Equal Pay Day

Equal Pay Day marks how far into the year women have to work to get paid what men were the previous year. According to the United States Census Bureau, in 2018, women earned 81.6 cents to every dollar earned by men. This was already an issue, but COVID-19 has become a threat to the progress on closing the gender pay gap, especially since mothers choose their jobs based on their children and child-care availability over career goals or finances. According to an article by the New York Times, if women were given minimum wage for their housework, which includes child-care, they’d have made 1.5 trillion dollars last year. When women lose their jobs, it may be more impactful than on men because they were already sacrificing job situations for their children, and because children are at home during coronavirus, they have no choice but to take time off. America’s pattern of women taking most of the share of care is to blame for this as well. According to the same article, time spent by women each day doing unpaid labor is an average of 4 for every 2.5 hours men spend. Furthermore, sectors of the workforce that are vastly female, such as hospitality and travel, have been hurt largely by COVID-19.

American women also hold 2/3rds of all student debt, and now that debt is weighing heavier than ever considering the job loss. Women hold most of this debt because they earn 27 percent less than males upon leaving their education, so it takes longer to pay off student loans, which in turn also keep their interest high. According to CNBC, after three years, women pay off less than a third of their debt while men are able to pay off around 40 percent.

In addition to this, The New York Times states that domestic abuse has risen worldwide, as domestic violence may go up when families are spending more time together such as on holidays, or the pandemic which is keeping people inside and on lock-down with their abusers and nowhere to go. What may seem like solutions to these problems are delayed as well, so people seeking help and filing for divorce are put on hold until a safer time (pandemically-speaking). According to the New York Times, one woman who filed for divorce had a proceeding postponed until April; this was after the police only documented an attack made on her with no further action to help.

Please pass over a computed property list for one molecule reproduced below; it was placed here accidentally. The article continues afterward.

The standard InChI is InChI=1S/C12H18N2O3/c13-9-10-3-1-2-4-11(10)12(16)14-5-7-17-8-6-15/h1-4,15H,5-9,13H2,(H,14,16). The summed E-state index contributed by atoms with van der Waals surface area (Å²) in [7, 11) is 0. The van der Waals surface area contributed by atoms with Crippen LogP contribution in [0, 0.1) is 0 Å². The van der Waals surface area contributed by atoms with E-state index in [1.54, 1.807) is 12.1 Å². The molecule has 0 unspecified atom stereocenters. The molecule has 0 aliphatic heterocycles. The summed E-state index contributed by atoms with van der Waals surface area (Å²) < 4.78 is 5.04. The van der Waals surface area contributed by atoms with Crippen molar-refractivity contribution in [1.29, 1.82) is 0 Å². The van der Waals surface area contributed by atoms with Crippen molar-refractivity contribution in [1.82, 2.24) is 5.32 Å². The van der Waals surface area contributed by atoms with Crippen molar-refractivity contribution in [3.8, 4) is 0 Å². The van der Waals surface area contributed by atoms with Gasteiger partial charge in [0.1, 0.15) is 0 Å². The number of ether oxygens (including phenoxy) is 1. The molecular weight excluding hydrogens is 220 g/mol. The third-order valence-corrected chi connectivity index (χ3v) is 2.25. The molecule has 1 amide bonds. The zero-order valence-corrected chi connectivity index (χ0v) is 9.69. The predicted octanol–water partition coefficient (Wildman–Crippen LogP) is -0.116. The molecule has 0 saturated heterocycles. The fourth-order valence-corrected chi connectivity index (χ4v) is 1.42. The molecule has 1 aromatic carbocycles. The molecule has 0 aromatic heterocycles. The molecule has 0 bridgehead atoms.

Although this time has made it hard for many, especially women, there is hope that women’s importance can take the spotlight after this pandemic given that many of the jobs named essential are taken by women. The New York Times presents in a graph that women make up 52% of all essential workers. Women make up 78% of social workers, 77% of healthcare, and 53% of critical retail. We cannot take these things for granted. This is a truly clarifying time that is revealing how jobs we often don’t give enough appreciation for, deserve just as much praise, if not more in considering their service for others.

There seems to be a lot of negative themes for women in regard to COVID-19, however it is also an opportunity for at-home-working spouses to witness the other’s work and may bring about some learning and sharing on both ends. Many are unemployed, and many are working at home, so although it is a scary time with little freedom, it is also a potential bonding time for families to understand the work everyone puts in, in a variety of ways. Maybe this time will bring about progress in some forms.


  • https://www.nytimes.com/2020/04/06/world/ coronavirus-domestic-violence.html
  • https://www.nytimes.com/interactive/2020/03/04/ opinion/women-unpaid-labor.html
  • https://www.weforum.org/agenda/2020/04/ coronavirus-gender-pay-gap/
  • https://www.cnbc.com/2018/06/06/why-women-hold- the-majority-of-student-loans.html